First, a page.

Philippine economy

The orphans of Guinsaugon

David Lozada
The orphans of Guinsaugon
9 years after the tragic landslide, the orphans of Guinsaugon already lead different lives. Some have success stories but there are also those who never got to move on from the tragedy.

SAINT BERNARD, Southern Leyte – When the Guinsaugon landslide happened in 2006, 24-year-old Perla Bautista thought it was the end of the world.

At the age of 15, Bautista lost her parents and 4 siblings in the rubble that crushed a thriving community after a portion of Mt Can-abag collapsed due to continuous rains and a seemingly insignificant 2.6-magnitude earthquake. 

“I immediately went home but I found none of my family members. I only saw mud. My siblings and I didn’t know where to go and our grief was beyond words,” Bautista recalled.

The landslide killed at least 1,500 people. While many parents lost their children because Guinsaugon National High School was completely buried in the mud, many children studying in the nearby Tambis Elementary School like Bautista were also orphaned when their parents farming their lands died. (READ: Geohazard mapping in the Philippines and the Guinsaugon landslide)

Bautista and her siblings were just some of the orphans that the Guinsaugon tragedy left behind. 

‘Lone survivor’

Natividad Pia was the only teacher from Guinsaugon Elementary School who survived the landslide. Three days before the tragedy, she took a leave from work to accompany her sick son for a medical check-up in Cebu.

IN SERVICE. Former teacher Natividad Pia now serves Guinsaugon as a kagawad after the landslide. Photo by David Lozada/ Rappler

Her husband was not so lucky. He went home to Guinsaugon dawn of February 17. The landslide happened around 11 am that day, according to survivors.

“Some people were calling and asking me if it was true that Guinsaugon had been wiped out from the map. That really shocked me,” Pia recalled.

She added: “It’s really painful when we look back at the incident. It still hurts and it is a scar that will remain forever in the hearts of the Guinsaugon survivors.” 

But the tragedy didn’t stop Pia from helping other people. After the landslide, she coordinated with non-governmental organizations (NGOs) to make sure the 56 Guinsaugon orphans get scholarships for their secondary and tertiary education.

Orphans turned scholars

With the help of international and local NGOs, the orphans of Guinsaugon were given the education they needed to secure their future.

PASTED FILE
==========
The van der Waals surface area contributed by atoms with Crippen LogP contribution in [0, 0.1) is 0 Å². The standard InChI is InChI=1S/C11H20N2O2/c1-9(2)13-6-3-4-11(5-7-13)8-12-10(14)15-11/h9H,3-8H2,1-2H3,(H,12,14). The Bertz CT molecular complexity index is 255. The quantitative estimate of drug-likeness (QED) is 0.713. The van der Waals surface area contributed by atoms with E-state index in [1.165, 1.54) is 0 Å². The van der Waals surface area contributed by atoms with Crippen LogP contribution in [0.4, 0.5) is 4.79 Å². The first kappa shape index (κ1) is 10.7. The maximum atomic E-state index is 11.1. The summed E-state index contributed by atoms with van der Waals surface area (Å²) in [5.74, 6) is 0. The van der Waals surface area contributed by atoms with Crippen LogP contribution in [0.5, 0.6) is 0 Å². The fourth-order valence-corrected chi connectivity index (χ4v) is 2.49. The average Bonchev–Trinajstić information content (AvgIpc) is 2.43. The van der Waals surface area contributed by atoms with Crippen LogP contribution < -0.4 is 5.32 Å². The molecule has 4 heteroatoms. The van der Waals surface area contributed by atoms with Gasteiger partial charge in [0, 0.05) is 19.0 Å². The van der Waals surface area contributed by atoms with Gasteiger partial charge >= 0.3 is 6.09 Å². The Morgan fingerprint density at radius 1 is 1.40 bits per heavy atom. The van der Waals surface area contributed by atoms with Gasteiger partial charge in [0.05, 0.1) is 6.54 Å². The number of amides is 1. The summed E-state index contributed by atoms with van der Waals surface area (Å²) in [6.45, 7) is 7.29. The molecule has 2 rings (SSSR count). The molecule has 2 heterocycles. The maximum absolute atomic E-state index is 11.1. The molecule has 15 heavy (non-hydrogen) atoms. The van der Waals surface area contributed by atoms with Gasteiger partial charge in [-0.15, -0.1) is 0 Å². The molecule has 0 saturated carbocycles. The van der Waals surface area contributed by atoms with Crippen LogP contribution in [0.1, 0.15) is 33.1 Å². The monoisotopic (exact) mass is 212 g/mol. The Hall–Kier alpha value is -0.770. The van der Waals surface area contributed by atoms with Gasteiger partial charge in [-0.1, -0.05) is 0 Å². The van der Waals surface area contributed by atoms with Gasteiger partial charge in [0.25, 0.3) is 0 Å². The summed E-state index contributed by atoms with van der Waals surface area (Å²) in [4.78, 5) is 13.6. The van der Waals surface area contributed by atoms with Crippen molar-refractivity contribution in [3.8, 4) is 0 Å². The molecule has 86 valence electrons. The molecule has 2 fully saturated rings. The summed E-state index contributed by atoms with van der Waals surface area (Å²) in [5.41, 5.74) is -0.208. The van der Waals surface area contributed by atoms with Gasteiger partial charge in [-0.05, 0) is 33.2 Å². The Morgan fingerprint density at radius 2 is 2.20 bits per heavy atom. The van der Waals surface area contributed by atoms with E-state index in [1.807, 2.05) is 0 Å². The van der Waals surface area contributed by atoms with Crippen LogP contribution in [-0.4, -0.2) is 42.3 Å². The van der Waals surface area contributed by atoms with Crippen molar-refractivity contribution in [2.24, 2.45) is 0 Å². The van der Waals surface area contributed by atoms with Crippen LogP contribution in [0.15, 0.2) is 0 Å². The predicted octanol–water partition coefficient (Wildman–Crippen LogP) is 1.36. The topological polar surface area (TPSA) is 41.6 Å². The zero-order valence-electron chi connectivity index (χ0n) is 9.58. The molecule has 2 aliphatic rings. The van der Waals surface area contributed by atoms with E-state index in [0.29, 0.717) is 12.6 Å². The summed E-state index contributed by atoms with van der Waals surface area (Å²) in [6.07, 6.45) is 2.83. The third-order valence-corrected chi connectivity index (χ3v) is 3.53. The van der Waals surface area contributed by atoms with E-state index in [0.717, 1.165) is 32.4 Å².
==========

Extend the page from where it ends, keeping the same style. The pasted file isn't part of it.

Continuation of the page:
Joanne Koquilla lost her parents and two siblings in the landslide. She was only 20 years old, working as a helper in Manila, when she lost all her loved ones.

“I immediately went home but I found nothing but mud. It’s as if my heart exploded when I saw what happened to our community,” she said. 

FAMILY LIFE. After working for 2 years in Manila, Guinsaugon orphan Joanne Koquilla now lives a quiet life in New Guinsaugon, raising her first daughter. Photo by David Lozada/ Rappler

Koquilla studied for free in St Joseph College in Maasin City and finished a 4-year office administration course in 2011 with the help of donor organizations.

Her studies gave her the opportunity to work in Manila for a couple of years before returning home to a quiet life in Saint Bernard. Now, she is happily married with one daughter.

“All of us orphans have our own families now. We’ve moved on. But it’s still painful when we remember our loved ones,” she said.

Koquilla added: “When my daughter grows up, I will tell her what happened to her grandparents. I will show her our former town. I’ll tell her to pray for her relatives there.” 

Giving back

Many orphans have been successful because of the education they received. Some of them even secured jobs abroad after graduation.

While Pia is happy for her orphans, she always reminds them to never forget about the people of Guinsaugon.

“What I proposed to the scholars is that they should donate money to help other children from Guinsaugon. I told them to organize an organization – Guinsaugon Orphan Scholars – to give back a little of their salary to the poor children here,” she said.

Pia added: “In that way, it will become a cycle of support. Those might be small steps, one by one, but I’m hoping it will grow.”

Not all happy endings

The former teacher admitted, however, that not all former orphan-scholars can provide support. While there are success stories like Koquilla, there are those who didn’t take the opportunity to finish their studies.

STAYING. Guinsaugon orphan Joanne Koquilla says she did not take the many opportunities presented to her because she did not want to leave Saint Bernard. Photo by David Lozada/ Rappler

Bautista only finished until high school despite the outpour of support to orphans like her. 

“I wanted to start a family of my own. Some of our relatives wanted me to leave Saint Bernard and work somewhere far. I didn’t want to go. I couldn’t leave my family who died in old Guinsaugon,” Bautista, holding her two children, added.

Survivors of the landslide have been relocated to New Guinsaugon, located a few kilometers away from the old landslide site. Though they are no longer permitted to live in the landslide site, survivors are allowed to farm in the old town.

“My husband, also an orphan, works in old Guinsaugon. If it were up to me, I’d want to live there. I somehow feel that my family is still there,” she said.

Nine years after the tragic landslide, the orphans of Guinsaugon already lead different lives. Some have success stories but there are also those who never got to move on from the tragedy. 

“We have all the infrastructures we need – houses, schools, churches. But how do you truly heal a people whose gone through so much loss? Maybe, all they need is time,” Pia concluded. –

Add a comment

Sort by

There are no comments yet. Add your comment to start the conversation.